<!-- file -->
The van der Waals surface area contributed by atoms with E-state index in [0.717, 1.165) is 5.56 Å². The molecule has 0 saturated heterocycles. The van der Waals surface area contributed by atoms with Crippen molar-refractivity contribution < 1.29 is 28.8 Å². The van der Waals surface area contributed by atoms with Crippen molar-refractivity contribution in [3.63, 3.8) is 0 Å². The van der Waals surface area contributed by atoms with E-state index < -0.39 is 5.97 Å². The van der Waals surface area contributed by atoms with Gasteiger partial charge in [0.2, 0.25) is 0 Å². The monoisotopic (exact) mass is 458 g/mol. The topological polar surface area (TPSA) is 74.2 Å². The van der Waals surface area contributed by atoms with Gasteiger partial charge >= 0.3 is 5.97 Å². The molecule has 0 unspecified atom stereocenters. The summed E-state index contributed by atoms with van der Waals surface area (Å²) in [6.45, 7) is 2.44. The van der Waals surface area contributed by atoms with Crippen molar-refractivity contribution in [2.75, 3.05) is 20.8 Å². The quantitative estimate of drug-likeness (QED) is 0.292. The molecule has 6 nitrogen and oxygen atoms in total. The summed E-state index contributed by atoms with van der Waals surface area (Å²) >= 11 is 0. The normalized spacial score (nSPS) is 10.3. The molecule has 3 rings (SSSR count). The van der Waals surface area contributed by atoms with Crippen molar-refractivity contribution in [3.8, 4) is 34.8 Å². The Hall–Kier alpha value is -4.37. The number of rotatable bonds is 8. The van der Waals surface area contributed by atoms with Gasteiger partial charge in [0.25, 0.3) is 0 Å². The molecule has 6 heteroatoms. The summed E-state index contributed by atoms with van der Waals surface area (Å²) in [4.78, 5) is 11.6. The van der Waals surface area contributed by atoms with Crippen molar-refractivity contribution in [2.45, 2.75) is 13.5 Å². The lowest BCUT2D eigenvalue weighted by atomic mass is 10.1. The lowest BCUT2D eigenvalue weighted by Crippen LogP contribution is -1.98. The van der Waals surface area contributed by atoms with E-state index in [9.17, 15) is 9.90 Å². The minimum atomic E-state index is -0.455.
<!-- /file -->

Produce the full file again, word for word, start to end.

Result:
The van der Waals surface area contributed by atoms with E-state index in [0.717, 1.165) is 5.56 Å². The molecule has 0 saturated heterocycles. The van der Waals surface area contributed by atoms with Crippen molar-refractivity contribution < 1.29 is 28.8 Å². The van der Waals surface area contributed by atoms with Crippen molar-refractivity contribution in [3.63, 3.8) is 0 Å². The van der Waals surface area contributed by atoms with E-state index < -0.39 is 5.97 Å². The van der Waals surface area contributed by atoms with Gasteiger partial charge in [0.2, 0.25) is 0 Å². The monoisotopic (exact) mass is 458 g/mol. The topological polar surface area (TPSA) is 74.2 Å². The van der Waals surface area contributed by atoms with Gasteiger partial charge >= 0.3 is 5.97 Å². The molecule has 0 unspecified atom stereocenters. The summed E-state index contributed by atoms with van der Waals surface area (Å²) in [6.45, 7) is 2.44. The van der Waals surface area contributed by atoms with Crippen molar-refractivity contribution in [2.75, 3.05) is 20.8 Å². The quantitative estimate of drug-likeness (QED) is 0.292. The molecule has 6 nitrogen and oxygen atoms in total. The summed E-state index contributed by atoms with van der Waals surface area (Å²) >= 11 is 0. The normalized spacial score (nSPS) is 10.3. The molecule has 3 rings (SSSR count). The van der Waals surface area contributed by atoms with Crippen molar-refractivity contribution in [3.8, 4) is 34.8 Å². The Hall–Kier alpha value is -4.37. The number of rotatable bonds is 8. The van der Waals surface area contributed by atoms with Gasteiger partial charge in [0.25, 0.3) is 0 Å². The molecule has 6 heteroatoms. The summed E-state index contributed by atoms with van der Waals surface area (Å²) in [4.78, 5) is 11.6. The van der Waals surface area contributed by atoms with Crippen molar-refractivity contribution in [2.45, 2.75) is 13.5 Å². The lowest BCUT2D eigenvalue weighted by atomic mass is 10.1. The lowest BCUT2D eigenvalue weighted by Crippen LogP contribution is -1.98. The van der Waals surface area contributed by atoms with E-state index in [9.17, 15) is 9.90 Å². The minimum atomic E-state index is -0.455.